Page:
Value Networks and the Renewable Energy Industry: Part 1 in a Series

By Patrick DeCourcy

(Ed. Note: This post is an excerpt from a recent paper entitled 'Value Networks and the Renewable Energy Industry: Mapping a Pathway Towards Enhanced Technology Diffusion' which explores some of the challenges facing the renewable energy industry as it moves to become a greater part of the US energy infrastructure. This is Part 1 in a series we will be posting over the next few days.)


In 2008 President Obama made a bold declaration regarding the future of renewable energy:

“We’ll create 5 million new, high-wage jobs by investing in the renewable sources of energy that will eliminate the oil we currently import from the Middle East in 10 years…”  [1]

This promise is quite ambitious given the current diffusion of renewable energy in the United States.  Fossil fuel generated energy represented over 85% of the total energy consumption in the United States in 2007, with renewable energy sources representing a mere 6%. [2]  However, all is not bleak for renewable energy, both entrant and established firms in this sector have begun to craft a powerful value network which aims to disrupt the current dominance of fossil fuel based energy companies.  For President Obama’s promise to have any hope of succeeding, this value network needs to provide the means for the technology to diffuse further beyond the innovators and early adopters phase and into the early majority (terminology from Rogers Model of Technology Diffusion) [3].

This paper will analyze the value network of renewable energy firms and identify the weaknesses of the current value network relying on lessons from Clayton Christiansen in The Innovator’s Dilemma and other sources with a focus on removing obstacles to the further diffusion of renewable technologies.

Technology Development Lessons

There is ample evidence that there is a developing discontinuity between fossil fuel based energy and renewable energy.  Discontinuities develop in technology when there is a newer technology with a new vision and way of thinking about serving the same market demands of an older technology which has been sustained for some time and is now diminishing in its returns. 

Looking at technology S-curves can add further detail to these discontinuities and can indicate the competitive forces which have caused the discontinuity.  When renewable energy technologies are compared to carbon based sources of energy, there is a clear diminishing return of the current widespread fossil fuel based energy which can be juxtaposed against the rapid development phase present in renewable energy technologies.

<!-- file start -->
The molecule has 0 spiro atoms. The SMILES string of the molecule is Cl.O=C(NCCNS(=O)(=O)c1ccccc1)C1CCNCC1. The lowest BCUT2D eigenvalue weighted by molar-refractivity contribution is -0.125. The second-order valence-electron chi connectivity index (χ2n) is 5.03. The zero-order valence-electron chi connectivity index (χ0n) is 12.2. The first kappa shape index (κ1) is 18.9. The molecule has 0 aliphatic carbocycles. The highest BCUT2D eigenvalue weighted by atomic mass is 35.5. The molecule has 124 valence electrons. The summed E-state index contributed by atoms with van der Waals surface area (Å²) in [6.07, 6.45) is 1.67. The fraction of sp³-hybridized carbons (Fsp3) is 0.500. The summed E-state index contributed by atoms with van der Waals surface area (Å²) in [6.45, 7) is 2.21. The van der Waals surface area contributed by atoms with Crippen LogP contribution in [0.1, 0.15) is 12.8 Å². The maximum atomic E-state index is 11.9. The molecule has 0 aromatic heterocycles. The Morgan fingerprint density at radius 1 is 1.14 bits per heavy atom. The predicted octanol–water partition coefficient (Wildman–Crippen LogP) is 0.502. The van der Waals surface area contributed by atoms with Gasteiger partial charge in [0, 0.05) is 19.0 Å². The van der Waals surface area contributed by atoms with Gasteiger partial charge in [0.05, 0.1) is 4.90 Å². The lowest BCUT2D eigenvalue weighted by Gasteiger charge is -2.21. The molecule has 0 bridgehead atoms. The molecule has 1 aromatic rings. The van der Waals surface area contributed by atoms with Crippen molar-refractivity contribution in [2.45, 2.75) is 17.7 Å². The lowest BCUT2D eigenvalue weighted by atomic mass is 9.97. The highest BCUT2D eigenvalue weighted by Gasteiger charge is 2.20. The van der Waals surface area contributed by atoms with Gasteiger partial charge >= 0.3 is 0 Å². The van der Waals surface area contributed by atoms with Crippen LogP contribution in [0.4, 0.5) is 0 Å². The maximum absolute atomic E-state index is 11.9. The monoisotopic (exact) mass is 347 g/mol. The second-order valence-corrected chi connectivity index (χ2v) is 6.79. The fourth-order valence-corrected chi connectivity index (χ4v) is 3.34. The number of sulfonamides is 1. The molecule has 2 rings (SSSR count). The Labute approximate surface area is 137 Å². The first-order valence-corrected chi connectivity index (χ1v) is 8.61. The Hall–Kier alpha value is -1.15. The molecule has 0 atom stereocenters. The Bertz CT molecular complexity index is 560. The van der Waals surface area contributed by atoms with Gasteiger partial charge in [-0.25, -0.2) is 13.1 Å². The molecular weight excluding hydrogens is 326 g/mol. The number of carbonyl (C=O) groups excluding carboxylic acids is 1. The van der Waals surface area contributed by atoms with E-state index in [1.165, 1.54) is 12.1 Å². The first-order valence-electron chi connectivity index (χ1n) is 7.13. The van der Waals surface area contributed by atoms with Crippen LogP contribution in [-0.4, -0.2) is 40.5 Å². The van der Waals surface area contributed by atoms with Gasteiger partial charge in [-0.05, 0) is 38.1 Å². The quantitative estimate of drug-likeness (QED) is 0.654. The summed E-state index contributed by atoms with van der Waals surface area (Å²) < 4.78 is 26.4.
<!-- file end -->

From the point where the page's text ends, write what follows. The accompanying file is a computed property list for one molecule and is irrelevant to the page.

There is ample evidence that carbon based sources of energy are reaching their inherent limits and are beginning to experience diminishing returns.  Much of this is based on the fact that carbon based energy sources are essentially finite at their core level.  The rapidly developing global economy - especially in countries such as China and India, with their large populations and burgeoning middle class subsets – have increased stress on supplies of global fossil fuel based energy. 

For example, using crude oil as a case study, the demand has increased to the point where sources leading the International Energy agency (IEA) have already postulated that Earth has already hit peak oil – which is the point in time when the maximum rate of global crude oil extraction is reached (this is a measure of effort on an S-curve), after which the rate of production will steadily decline over time [4],[5].

The same study by the IEA estimates that the same scenario will ultimately be true for coal and natural gas.  This makes it clear that business innovators have a unique opportunity now to develop new technologies in the renewable energy sector and that there is a significant need for this technology in the global energy market.  The challenge is to manage the renewable energy technologies in a manner in which the entrant and innovative firms can absorb market share from the fossil fuel based global energy giants – which are some of the richest companies in the world including BP, ExxonMobil, ConocoPhillips, Halliburton, etc. 

One way to utilize technology management tools in order to introduce and diffuse a disruptive technology throughout an extremely competitive market is to craft a unique value network which specifically supports the disruptive technology and adds new sources of value which the existing value network does not contain.       
Continue reading here.

[1] Hamill, Meg. "The Obama Promise: Five Million New Green Jobs – Red, Green, and Blue." Red, Green, and Blue. 14 Oct. 2008. Web. 05 Dec. 2010.
[2] Schilling, Melissa A., and Melissa Esmundo. "Technology S-Curves in Renewable Energy Alternatives: Analysis and Implications for Industry and Government." Energy Policy 37 (2009): 1767-781. Print.
[3] Ledley, Fred. "Technology Life Cycles." MG646 - Management of Technology. Bentley University, Waltham, MA. Sept. 2010. Lecture.
[4] "Demand and Supply in the Post-peak Oil World | News." Eco-business.com. 25 Nov. 2010. Web. 11 Dec. 2010.
[5] "Peak Oil." Wikipedia, the Free Encyclopedia. Web. 11 Dec. 2010. .

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